As citizens in Flint, Mich., wait for the government to fix the problems that led to lead contamination in their drinking water, they and many others doubtless wonder how communities can protect themselves in the future.

Centralized water systems put control of water treatment and testing in the hands of skilled professionals using sophisticated equipment. But the crisis in Flint has shown that those systems alone are not enough to safeguard drinking water. One improvement would be installation of sensors that provide immediate and unambiguous answers about water purity.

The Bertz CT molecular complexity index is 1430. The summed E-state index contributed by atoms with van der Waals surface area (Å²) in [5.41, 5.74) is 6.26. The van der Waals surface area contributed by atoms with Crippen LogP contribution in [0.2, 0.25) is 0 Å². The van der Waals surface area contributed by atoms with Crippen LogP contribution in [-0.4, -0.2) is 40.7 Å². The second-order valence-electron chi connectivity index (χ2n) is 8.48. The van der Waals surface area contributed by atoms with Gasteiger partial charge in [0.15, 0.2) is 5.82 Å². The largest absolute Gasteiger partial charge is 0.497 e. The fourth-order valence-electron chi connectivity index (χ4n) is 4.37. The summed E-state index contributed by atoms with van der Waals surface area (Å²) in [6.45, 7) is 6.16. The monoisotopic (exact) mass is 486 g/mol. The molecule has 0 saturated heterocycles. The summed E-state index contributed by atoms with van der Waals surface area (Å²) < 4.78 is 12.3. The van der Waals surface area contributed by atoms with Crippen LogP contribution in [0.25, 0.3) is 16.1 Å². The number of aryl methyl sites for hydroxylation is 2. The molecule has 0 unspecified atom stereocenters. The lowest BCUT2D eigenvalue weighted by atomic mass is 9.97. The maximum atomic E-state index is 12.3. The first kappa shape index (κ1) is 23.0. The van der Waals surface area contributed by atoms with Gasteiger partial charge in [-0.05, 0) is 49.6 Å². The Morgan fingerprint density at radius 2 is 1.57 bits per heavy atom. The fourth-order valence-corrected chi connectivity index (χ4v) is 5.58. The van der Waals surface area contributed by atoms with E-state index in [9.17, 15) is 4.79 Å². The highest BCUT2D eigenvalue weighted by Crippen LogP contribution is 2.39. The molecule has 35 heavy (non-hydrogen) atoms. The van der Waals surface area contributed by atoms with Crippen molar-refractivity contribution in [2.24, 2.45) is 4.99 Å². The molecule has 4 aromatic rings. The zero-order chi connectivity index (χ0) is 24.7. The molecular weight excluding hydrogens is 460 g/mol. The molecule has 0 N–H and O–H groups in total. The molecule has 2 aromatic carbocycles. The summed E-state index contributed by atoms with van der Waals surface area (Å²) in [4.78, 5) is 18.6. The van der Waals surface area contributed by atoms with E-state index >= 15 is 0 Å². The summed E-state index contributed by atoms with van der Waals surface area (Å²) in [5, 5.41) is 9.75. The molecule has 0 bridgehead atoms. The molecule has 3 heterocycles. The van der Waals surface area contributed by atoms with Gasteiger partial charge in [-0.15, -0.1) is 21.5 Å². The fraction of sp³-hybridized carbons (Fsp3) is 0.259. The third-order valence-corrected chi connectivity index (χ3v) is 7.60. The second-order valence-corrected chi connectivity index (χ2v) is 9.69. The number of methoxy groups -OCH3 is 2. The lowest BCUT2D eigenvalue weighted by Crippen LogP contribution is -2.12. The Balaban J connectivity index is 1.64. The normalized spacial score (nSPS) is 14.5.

Many Flint residents knew they had lead in their tap water last year, but they didn’t know how much. Sensor technology being developed at the University of Wisconsin-Milwaukee immediately indicates the amount present, whether it’s only 1 part per billion or far above the limit of 15 parts per billion set by the Environmental Protection Agency.

That type of technology could have alerted Flint residents the minute contamination occurred, and it can help protect the millions of Americans who still get their water from lead pipes. In Flint, contamination occurred when corroded pipes leached lead into tap water.

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